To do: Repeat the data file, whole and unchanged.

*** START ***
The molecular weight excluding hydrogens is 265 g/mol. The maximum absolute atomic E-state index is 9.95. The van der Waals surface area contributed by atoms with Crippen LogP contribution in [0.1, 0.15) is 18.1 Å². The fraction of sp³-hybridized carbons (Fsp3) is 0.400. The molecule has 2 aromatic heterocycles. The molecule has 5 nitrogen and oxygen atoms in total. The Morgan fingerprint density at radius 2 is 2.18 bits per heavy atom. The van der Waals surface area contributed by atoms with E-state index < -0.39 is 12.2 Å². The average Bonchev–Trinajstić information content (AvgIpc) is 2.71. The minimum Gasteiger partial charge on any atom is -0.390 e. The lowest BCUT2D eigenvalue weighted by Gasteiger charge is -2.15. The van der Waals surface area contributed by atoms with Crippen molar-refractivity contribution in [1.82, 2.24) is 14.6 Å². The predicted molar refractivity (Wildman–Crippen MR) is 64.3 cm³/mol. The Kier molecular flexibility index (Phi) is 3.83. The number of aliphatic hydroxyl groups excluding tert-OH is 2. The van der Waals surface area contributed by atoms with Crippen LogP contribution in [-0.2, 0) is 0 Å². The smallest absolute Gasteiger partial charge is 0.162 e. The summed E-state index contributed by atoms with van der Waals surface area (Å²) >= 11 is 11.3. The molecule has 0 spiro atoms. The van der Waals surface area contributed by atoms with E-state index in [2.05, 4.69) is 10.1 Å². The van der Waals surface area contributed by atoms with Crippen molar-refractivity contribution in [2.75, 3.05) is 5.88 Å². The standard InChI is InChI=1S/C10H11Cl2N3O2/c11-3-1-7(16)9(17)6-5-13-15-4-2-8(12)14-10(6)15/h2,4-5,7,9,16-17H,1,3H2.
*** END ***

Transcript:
The molecular weight excluding hydrogens is 265 g/mol. The maximum absolute atomic E-state index is 9.95. The van der Waals surface area contributed by atoms with Crippen LogP contribution in [0.1, 0.15) is 18.1 Å². The fraction of sp³-hybridized carbons (Fsp3) is 0.400. The molecule has 2 aromatic heterocycles. The molecule has 5 nitrogen and oxygen atoms in total. The Morgan fingerprint density at radius 2 is 2.18 bits per heavy atom. The van der Waals surface area contributed by atoms with E-state index < -0.39 is 12.2 Å². The average Bonchev–Trinajstić information content (AvgIpc) is 2.71. The minimum Gasteiger partial charge on any atom is -0.390 e. The lowest BCUT2D eigenvalue weighted by Gasteiger charge is -2.15. The van der Waals surface area contributed by atoms with Crippen molar-refractivity contribution in [1.82, 2.24) is 14.6 Å². The predicted molar refractivity (Wildman–Crippen MR) is 64.3 cm³/mol. The Kier molecular flexibility index (Phi) is 3.83. The number of aliphatic hydroxyl groups excluding tert-OH is 2. The van der Waals surface area contributed by atoms with Crippen LogP contribution in [-0.2, 0) is 0 Å². The smallest absolute Gasteiger partial charge is 0.162 e. The summed E-state index contributed by atoms with van der Waals surface area (Å²) >= 11 is 11.3. The molecule has 0 spiro atoms. The van der Waals surface area contributed by atoms with E-state index in [2.05, 4.69) is 10.1 Å². The van der Waals surface area contributed by atoms with Crippen molar-refractivity contribution in [2.75, 3.05) is 5.88 Å². The standard InChI is InChI=1S/C10H11Cl2N3O2/c11-3-1-7(16)9(17)6-5-13-15-4-2-8(12)14-10(6)15/h2,4-5,7,9,16-17H,1,3H2.